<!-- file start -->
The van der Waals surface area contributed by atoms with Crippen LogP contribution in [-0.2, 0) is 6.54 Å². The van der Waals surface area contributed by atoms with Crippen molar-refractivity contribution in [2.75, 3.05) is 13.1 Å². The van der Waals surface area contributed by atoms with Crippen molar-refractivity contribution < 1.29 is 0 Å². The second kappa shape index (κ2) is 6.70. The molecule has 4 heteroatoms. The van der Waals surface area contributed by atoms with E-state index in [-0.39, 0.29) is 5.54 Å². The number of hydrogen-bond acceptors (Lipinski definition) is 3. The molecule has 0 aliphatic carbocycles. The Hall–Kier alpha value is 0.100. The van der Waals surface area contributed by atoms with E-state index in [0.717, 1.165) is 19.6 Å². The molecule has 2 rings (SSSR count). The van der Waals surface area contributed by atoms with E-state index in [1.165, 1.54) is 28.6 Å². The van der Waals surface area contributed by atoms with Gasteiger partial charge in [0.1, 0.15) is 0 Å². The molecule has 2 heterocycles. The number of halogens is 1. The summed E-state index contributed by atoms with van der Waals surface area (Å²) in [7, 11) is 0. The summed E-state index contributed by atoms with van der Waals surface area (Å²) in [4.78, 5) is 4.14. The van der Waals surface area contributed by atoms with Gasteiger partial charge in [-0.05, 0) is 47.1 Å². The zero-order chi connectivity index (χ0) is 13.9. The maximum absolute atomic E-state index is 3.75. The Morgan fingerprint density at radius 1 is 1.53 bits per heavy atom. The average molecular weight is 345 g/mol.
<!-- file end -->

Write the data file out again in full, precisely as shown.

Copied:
The van der Waals surface area contributed by atoms with Crippen LogP contribution in [-0.2, 0) is 6.54 Å². The van der Waals surface area contributed by atoms with Crippen molar-refractivity contribution in [2.75, 3.05) is 13.1 Å². The van der Waals surface area contributed by atoms with Crippen molar-refractivity contribution < 1.29 is 0 Å². The second kappa shape index (κ2) is 6.70. The molecule has 4 heteroatoms. The van der Waals surface area contributed by atoms with E-state index in [-0.39, 0.29) is 5.54 Å². The number of hydrogen-bond acceptors (Lipinski definition) is 3. The molecule has 0 aliphatic carbocycles. The Hall–Kier alpha value is 0.100. The van der Waals surface area contributed by atoms with E-state index in [0.717, 1.165) is 19.6 Å². The molecule has 2 rings (SSSR count). The van der Waals surface area contributed by atoms with E-state index in [1.165, 1.54) is 28.6 Å². The van der Waals surface area contributed by atoms with Gasteiger partial charge in [0.1, 0.15) is 0 Å². The molecule has 2 heterocycles. The number of halogens is 1. The summed E-state index contributed by atoms with van der Waals surface area (Å²) in [7, 11) is 0. The summed E-state index contributed by atoms with van der Waals surface area (Å²) in [4.78, 5) is 4.14. The van der Waals surface area contributed by atoms with Gasteiger partial charge in [-0.05, 0) is 47.1 Å². The zero-order chi connectivity index (χ0) is 13.9. The maximum absolute atomic E-state index is 3.75. The Morgan fingerprint density at radius 1 is 1.53 bits per heavy atom. The average molecular weight is 345 g/mol.